COVID Patient Spends Six Weeks in Coma After Giving Birth, Recovers

A woman in England has made a remarkable recovery after catching a severe case of COVID-19 while pregnant with her son.

According to the Peterborough Telegraph, 28-year-old Hajrah Aslam caught the virus in January 2021. The Peterborough, England, resident was 35 weeks pregnant at the time.

Her case became so severe that, due to complications, she was required to have a C-section to deliver her son, Huzayfah. Within hours of his birth, doctors deemed Aslam's oxygen levels to be dangerously low—as a result, she was put in a medically induced coma that night.

Aslam was able to see her son for a short period after the C-section, according to Nottinghamshire Live. However, she spent the next six weeks in the coma, followed by months of rehab—during which time she was separated from her son.

As Dr. Kathryn Dreger explained to The New York Times last spring, in order to help patients facing acute respiratory distress from COVID-19, doctors will "insert a 10-inch-long tube connected to a ventilator through the mouth and into the windpipe" to give them oxygen.

However, she noted, "nobody can tolerate being ventilated like this without sedation. COVID-19 patients are put into a medically induced coma before being placed on a ventilator."

Even if a patient is discharged from the hospital after being intubated—which is by no means a guarantee—"recovery can take months or years." Explained Dreger: "The amount of sedation needed for COVID-19 patients can cause profound complications, damaging muscles and nerves, making it hard for those who survive to walk, move or even think as well as they did before they became ill."

COVID Patient
A COVID-19 patient on a ventilator in a Barcelona, Spain ICU, 2020. Cesc Maymo/Getty Images

After she was taken off the ventilator and out of the coma, Aslam suffered from many of those ill effects. She was sent to a rehabilitation facility, Askham Rehab, where she stayed for 11 more weeks to regain her strength and abilities.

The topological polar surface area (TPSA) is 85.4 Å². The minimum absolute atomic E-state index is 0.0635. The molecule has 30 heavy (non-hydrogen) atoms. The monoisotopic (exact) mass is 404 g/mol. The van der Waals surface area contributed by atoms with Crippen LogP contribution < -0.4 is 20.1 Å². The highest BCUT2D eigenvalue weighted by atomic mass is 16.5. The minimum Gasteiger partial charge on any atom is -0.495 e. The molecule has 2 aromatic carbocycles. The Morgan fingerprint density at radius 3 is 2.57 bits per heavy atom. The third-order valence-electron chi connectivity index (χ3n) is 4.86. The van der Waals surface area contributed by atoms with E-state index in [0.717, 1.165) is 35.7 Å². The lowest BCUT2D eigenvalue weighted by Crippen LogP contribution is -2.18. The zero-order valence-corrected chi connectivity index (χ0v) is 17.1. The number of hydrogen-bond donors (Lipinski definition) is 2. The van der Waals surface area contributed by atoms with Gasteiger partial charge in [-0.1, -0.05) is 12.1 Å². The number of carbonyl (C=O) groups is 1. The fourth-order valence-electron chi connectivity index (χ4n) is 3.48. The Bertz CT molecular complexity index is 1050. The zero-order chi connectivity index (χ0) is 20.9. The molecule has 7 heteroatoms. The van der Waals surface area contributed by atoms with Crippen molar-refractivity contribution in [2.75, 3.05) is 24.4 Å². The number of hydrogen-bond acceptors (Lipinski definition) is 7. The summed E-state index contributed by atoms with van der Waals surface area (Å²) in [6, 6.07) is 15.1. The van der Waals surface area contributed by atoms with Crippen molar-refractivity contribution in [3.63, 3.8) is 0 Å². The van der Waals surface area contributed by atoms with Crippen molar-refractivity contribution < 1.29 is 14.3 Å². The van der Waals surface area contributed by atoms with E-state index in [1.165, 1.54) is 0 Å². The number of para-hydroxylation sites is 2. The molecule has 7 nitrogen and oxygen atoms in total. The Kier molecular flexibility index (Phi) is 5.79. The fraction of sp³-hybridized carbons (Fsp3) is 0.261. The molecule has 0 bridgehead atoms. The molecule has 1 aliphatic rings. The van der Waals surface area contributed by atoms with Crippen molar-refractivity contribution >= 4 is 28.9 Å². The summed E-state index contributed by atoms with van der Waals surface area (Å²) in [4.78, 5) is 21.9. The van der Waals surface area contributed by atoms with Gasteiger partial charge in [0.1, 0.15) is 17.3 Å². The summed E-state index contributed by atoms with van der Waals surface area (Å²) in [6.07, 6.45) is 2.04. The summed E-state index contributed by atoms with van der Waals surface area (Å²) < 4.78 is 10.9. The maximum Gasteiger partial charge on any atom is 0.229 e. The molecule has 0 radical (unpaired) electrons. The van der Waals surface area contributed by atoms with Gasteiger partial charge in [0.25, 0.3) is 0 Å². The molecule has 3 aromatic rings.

Because of the coma, Aslam suffered from polyneuropathy, a condition in which the body's major nerves are damaged and their communication to the brain is disrupted. For Aslam, this meant that she was unable to move her feet, according to Nottinghamshire Live.

"It's the hardest thing I've had to overcome in my life," she said. "Everything just came at me at once, emotionally, mentally and physically."

While in rehab, Aslam worked on upper- and lower-limb strength in addition to getting comfortable walking and climbing stairs once again.

Meanwhile, the rehab facility's staff was stunned by her rapid progress. "The key to Hajrah's amazing progression was her determination, motivation and hard work," said Askham's clinical lead Sara Neaves. "Due to all these incredible traits, Hajrah was able to leave us much sooner than anyone had initially expected."

She added: "Considering the condition she was in when she arrived, an 11-week discharge is an incredible feat."

"The challenging part was me knowing that I have a baby and I'm a first-time mum—I planned everything, his clothes, his pram ... mentally that was the challenging part for me," she said.

Now, Aslam has returned home to her family, and she is immensely grateful for the chance to spend each day with her son.

"It's a dream come true.… I missed out on a big chunk of six months of his life, but I've been making up for that now," she said.